Gabe is a high school senior at a school in Minnesota. (For Minnesotans, several references in the book will be familiar.) Thanks to a dear neighbor and friend, Gabe becomes a host of a late night radio show which shares the title of the book. It is here where Gabe can comfortably be himself as no one can see him or recognize him as Elizabeth, and he can speak about the classic music he knows and loves. Each chapter title compares someone to Elvis Presley and appears to come from Gabe rather than the author. On a personal level, Gabe compares himself to the B sides of 45's (records/vinyls that have a single song on each side). He's the lesser known song, but comparably good to the well-known song on the A side.

As the story progresses, more people become introduced to Gabe in person. As a result, struggles with acceptance (Gabe's own, and that of other people including his family and beyond), discrimination, and other challenges occur; however, there are several little bursts of cheer-worthy events throughout the book, especially related to followers of his radio show.

Gabe's voice in the story possesses a realness that draws in the reader. I felt like he was talking to me and that I could talk to him if that was possible. The details and descriptions turned the story into pictures in my mind. I found myself visualizing Gabe's story like a movie (which I would love to see). It did not matter that I lacked familiarity with many of the tunes he and his friend John referred to, or even if I had the familiarity, I did not always understand the fascination or the connections between Gabe and John's ideas and the songs. This did not matter, in the same way that people dear to us have interests we may not always connect to. We still love the people. That's how I felt and feel about Gabe. I would love to be his friend!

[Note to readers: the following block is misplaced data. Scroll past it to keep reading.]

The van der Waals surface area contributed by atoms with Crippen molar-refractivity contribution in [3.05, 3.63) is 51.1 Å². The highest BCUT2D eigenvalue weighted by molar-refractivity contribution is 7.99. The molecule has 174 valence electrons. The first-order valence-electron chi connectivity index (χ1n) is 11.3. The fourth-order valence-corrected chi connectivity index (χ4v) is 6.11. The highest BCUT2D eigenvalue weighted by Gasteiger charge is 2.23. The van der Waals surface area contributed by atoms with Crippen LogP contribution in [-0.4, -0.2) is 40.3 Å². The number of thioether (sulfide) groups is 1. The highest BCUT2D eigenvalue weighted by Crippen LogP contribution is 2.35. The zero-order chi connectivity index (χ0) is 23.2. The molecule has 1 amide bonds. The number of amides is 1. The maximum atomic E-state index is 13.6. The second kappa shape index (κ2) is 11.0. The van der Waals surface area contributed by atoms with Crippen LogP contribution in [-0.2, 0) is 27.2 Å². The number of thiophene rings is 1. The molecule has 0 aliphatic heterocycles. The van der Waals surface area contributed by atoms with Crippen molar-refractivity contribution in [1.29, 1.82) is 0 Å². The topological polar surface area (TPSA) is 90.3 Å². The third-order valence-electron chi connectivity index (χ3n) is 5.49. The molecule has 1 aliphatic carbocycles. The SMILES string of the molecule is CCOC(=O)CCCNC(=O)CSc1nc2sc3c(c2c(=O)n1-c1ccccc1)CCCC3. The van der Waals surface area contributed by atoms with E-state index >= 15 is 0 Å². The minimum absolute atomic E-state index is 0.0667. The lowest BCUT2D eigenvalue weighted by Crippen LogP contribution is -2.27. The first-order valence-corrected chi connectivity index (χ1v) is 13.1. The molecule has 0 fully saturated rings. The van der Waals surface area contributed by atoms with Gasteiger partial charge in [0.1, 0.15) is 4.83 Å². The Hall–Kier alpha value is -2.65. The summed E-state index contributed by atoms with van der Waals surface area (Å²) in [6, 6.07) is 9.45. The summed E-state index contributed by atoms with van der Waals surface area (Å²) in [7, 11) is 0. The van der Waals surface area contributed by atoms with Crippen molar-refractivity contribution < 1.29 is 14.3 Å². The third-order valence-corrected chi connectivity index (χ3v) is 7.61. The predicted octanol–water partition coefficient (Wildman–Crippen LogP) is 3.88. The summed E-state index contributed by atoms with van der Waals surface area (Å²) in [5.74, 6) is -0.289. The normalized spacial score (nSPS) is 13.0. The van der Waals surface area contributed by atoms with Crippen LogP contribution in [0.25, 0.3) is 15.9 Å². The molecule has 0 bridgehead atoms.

The story radiates personal processing and growth. Perhaps that's another reason I connected so well to Gabe. I gravitate toward stories where people have goals and make a concerted effort to move toward them, even if they struggle with figuring out how to do this. While the conclusion of the book may not be what readers expect or want, I found it hopeful and satisfying.

What is a great book for youth that you have read recently? Share below.
Let me know, also, if you read "Beautiful Music for Ugly Children."

If you are interested in the pronoun necklace that I referenced in the beginning of this post, here is the link to the Etsy site where my student got it. SpacerobotStudio This site also has emotion/feeling necklaces for displaying how one is feeling without talking, which is great for people who have autism or other challenges.

Until my next post (which I assure you will be much sooner than between my last post and now),

Today and tomorrow,